High Seedling Recruitment of indigenous Tree Species in Forest Plantations in Kakamega Forest, Western Kenya
The study evaluates the potential for seedling recruitment of indigenous tree species in different types of plantations and secondary forest in western Kenya. The plantations are comprised of mixtures and monocultures of single or exotic indigenous tree species.
Research Goals & Methods
The authors use two methods to determine the vegetation structure of each forest type: vertical foliage height using the Shannon diversity index and seedling mapping. Statistical analyses of data were conducted using ANOVA and PCA.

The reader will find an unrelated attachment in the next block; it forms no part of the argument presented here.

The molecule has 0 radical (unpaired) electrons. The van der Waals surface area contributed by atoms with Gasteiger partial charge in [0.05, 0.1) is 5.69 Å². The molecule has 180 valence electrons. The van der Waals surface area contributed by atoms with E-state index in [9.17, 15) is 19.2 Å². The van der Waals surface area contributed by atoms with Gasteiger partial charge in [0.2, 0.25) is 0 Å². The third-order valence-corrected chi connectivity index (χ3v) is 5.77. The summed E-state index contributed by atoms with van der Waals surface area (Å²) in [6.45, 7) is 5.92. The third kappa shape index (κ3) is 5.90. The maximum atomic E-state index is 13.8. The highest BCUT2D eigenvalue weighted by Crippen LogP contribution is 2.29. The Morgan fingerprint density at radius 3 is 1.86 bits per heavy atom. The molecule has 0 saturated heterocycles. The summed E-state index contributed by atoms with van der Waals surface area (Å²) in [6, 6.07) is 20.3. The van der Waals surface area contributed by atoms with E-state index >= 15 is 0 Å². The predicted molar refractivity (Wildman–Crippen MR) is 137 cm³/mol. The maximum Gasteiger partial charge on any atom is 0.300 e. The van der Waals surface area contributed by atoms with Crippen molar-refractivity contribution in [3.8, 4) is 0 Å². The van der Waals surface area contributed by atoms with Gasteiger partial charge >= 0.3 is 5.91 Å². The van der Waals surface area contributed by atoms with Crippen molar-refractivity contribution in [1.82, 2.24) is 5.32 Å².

Conclusions & Takeaways
The results show significant differences in tree communities among the studied forest types. However, recruiting seedling communities showed smaller differences suggesting that tree plantations have the potential to develop into more natural forests over time. In this study, distances (0.4-1.7km) to natural forest stands had no effect on seedling diversity or total number of individuals. This contradicts other studies showing that proximity to remaining natural forests promotes rapid seedling recruitment in nearby areas.
High seedling recruitment of indigenous tree species in forest plantations in Kakamega Forest, western Kenya. Forest Ecology and Management. 2009;257:143–150. doi:10.1016/j.foreco.2008.08.022..
- Philipps University of Marburg, Faculty of Biology, Department of Ecology – Conservation Ecology